Treatment

Treatment for fibromuscular dysplasia depends on your health, the location of the narrowed artery and other underlying conditions you have, such as high blood pressure. Treatment options include medical procedures, surgery and medications.

Medical procedures and surgery

For otherwise healthy people with fibromuscular dysplasia, repairing the affected artery is often recommended. The procedures to improve blood flow can include:

  • Percutaneous transluminal angioplasty (PTA). This procedure is usually preferred over surgery. It is often performed at the same time as a catheter-based angiogram.

    Once the dye from the angiogram shows the narrowed area of the artery, a wire is threaded to the artery and a catheter with a balloon is inserted in the narrowed area. The balloon is then inflated to open the narrowed part of the artery.

    Unlike the angioplasty procedures performed on people with heart disease, a stent may not be necessary to keep the artery open.

  • Surgical revascularization. If PTA is not an option, and the narrowing of your arteries is severe, your doctor may recommend more-invasive surgery to repair the narrowed portion of the artery. The type of surgery you'll need depends on the location of the narrowed artery and how damaged the artery is.

    The most commonly performed type of revascularization surgery is an aortorenal bypass. This type of procedure involves replacing the artery that leads to the kidney with a vein from the leg.

If your doctor finds serious damage related to fibromuscular dysplasia, such as an aneurysm, he or she may recommend placing a metal mesh tube (stent) inside the weakened part of the artery to help prevent it from rupturing.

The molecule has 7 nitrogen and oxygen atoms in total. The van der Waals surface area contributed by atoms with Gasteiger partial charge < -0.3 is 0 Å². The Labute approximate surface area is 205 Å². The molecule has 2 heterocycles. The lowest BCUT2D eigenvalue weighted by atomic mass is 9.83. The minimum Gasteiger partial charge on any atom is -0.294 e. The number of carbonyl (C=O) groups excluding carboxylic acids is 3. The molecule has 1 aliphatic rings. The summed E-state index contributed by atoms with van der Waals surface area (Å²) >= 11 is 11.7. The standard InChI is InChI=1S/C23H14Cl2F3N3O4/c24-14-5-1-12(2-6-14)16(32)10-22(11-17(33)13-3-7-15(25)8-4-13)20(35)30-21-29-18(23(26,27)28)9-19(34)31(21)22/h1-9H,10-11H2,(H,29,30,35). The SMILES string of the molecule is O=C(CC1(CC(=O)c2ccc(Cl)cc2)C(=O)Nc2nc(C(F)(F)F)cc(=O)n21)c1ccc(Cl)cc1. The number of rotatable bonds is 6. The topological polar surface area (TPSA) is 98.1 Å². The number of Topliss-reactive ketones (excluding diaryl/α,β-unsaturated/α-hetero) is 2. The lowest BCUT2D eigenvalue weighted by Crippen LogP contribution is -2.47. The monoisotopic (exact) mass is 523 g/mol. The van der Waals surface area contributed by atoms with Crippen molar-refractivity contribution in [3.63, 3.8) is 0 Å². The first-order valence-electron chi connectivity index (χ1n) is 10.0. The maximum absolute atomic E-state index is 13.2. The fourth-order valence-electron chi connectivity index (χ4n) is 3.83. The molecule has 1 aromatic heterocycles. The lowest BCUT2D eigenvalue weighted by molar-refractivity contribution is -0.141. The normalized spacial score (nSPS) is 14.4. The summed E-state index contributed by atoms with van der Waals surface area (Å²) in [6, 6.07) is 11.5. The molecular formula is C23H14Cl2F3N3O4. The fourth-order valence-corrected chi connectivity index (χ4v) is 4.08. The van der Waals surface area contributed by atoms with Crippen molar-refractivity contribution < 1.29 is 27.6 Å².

Drugs

Treatment with high blood pressure medications is recommended for most people with fibromuscular dysplasia, even if they also have a procedure to correct the condition. These could include medications from several categories:

  • Angiotensin-converting enzyme (ACE) inhibitors, such as benazepril (Lotensin), enalapril (Vasotec) or lisinopril (Prinivil, Zestril), stop the narrowing of your blood vessels.
  • Angiotensin II receptor blockers. These medications help relax your blood vessels by blocking the action of a natural chemical that narrows blood vessels. Examples of this class of medications include candesartan (Atacand), irbesartan (Avapro), losartan (Cozaar) and valsartan (Diovan).
  • Diuretics. These drugs, such as hydrochlorothiazide (Microzide, others), help remove excess fluid from your body and may be used in conjunction with other blood pressure medications.
  • Calcium channel blockers, such as amlodipine (Norvasc) or nifedipine (Adalat CC, Afeditab CR, Procardia) and others, help relax your blood vessels.
  • Beta blockers, such as metoprolol (Lopressor, Toprol-XL) or atenolol (Tenormin) and others, slow your heartbeat and block adrenaline.

Because some of these drugs can affect the way your kidneys work, your doctor may recommend blood tests and a urine test (urinalysis) to make sure your kidneys work normally once these medications have been started.

Your doctor may also suggest you take a daily aspirin to reduce your risk of stroke. But don't start taking an aspirin without discussing it with your doctor first.

If you smoke, another part of your treatment plan is to stop smoking. Smoking may make fibromuscular dysplasia worse.

May 03, 2016
References
  1. Olin JW. Clinical manifestations and diagnosis of fibromuscular dysplasia. http://www.uptodate.com/home. Accessed Feb. 10, 2016.
  2. Poloskey SL, et al. Fibromuscular dysplasia. Circulation. 2012;125:e636.
  3. What is FMD? Fibromuscular Dysplasia Society of America. http://www.fmdsa.org/fmd_info/what_is_fmd. Accessed Feb. 10, 2016.
  4. Olin JW. Treatment of fibromuscular dysplasia of the renal arteries. http://www.uptodate.com/home. Accessed Feb. 10, 2016.
  5. Fibromuscular dysplasia information page. National Institute of Neurological Disorders and Stroke. http://www.ninds.nih.gov/disorders/fibromuscular_dysplasia/fibromuscular_dysplasia.htm. Accessed Feb. 10, 2016.
  6. Riggin ER. Allscripts EPSi. Mayo Clinic, Rochester, Minn. Jan. 15, 2016.
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